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CDC HIV/AIDS/Viral Hepatitis/STD/TB Prevention News Update

Making Converts for Condoms


Science (06/12/92) Vol. 256, No. 5063, P. 1514

While public health efforts have overwhelmed teenagers with AIDS prevention information, studies show that sexually active teens still have not increased their use of condoms. Elliot Aronson, social psychologist of the University of California--Santa Cruz (UCSC), believes that by turning young people into advocates of safe sex, more will "practice what they preach." In a recent study by Aronson and four graduate students, a group of 72 heterosexually active students were asked to write persuasive speeches about AIDS and safe sex on the premise that they were helping with a high school education program. Half of them were videotaped while presenting their speeches to the researchers, and half of those students were asked if they had ever failed to use condoms when they knew they should have. Aronson said this prompted "cognitive dissonance"--psychological discomfort caused by behavior that does not cohere to a closely held belief. This group later reported using condoms more often and buying them in greater quantities than any of the other groups in the study. By involving students in safe sex campaigns and then quizzing them to increase their cognitive dissonance, Aronson believes that schools could implement a version of this approach.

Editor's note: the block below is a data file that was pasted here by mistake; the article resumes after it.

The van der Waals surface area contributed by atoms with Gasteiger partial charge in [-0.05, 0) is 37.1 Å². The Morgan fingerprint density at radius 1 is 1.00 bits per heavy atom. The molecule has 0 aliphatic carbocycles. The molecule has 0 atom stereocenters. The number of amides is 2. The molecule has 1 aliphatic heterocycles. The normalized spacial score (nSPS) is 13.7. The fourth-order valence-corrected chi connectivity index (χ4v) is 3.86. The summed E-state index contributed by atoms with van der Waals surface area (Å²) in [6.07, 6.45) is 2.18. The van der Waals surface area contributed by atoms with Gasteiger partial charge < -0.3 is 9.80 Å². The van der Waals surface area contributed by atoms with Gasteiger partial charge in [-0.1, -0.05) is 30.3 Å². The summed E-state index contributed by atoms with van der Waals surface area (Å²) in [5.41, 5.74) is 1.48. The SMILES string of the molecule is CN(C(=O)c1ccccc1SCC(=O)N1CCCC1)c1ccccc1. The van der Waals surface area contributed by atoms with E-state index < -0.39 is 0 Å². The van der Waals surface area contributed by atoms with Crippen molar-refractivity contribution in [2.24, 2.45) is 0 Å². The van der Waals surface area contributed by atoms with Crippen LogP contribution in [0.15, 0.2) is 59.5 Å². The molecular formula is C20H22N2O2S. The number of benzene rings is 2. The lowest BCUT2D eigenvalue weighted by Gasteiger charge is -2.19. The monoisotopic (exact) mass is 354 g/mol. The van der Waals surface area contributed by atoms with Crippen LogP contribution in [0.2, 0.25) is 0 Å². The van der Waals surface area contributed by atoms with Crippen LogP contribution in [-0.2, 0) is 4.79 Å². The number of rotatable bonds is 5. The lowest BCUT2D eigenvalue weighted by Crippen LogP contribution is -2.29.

Copyright © 1992 -CDC Prevention News Update, Publisher. All rights reserved to Information, Inc., Bethesda, MD. The CDC National Center for HIV, STD and TB Prevention provides the following information as a public service only. Providing synopses of key scientific articles and lay media reports on HIV/AIDS, other sexually transmitted diseases and tuberculosis does not constitute CDC endorsement. This daily update also includes information from CDC and other government agencies, such as background on Morbidity and Mortality Weekly Report (MMWR) articles, fact sheets, press releases and announcements. Reproduction of this text is encouraged; however, copies may not be sold, and the CDC HIV/STD/TB Prevention News Update should be cited as the source of the information. Contact the sources of the articles abstracted below for full texts of the articles.

Information in this article was accurate in June 12, 1992. The state of the art may have changed since the publication date. This material is designed to support, not replace, the relationship that exists between you and your doctor. Always discuss treatment options with a doctor who specializes in treating HIV.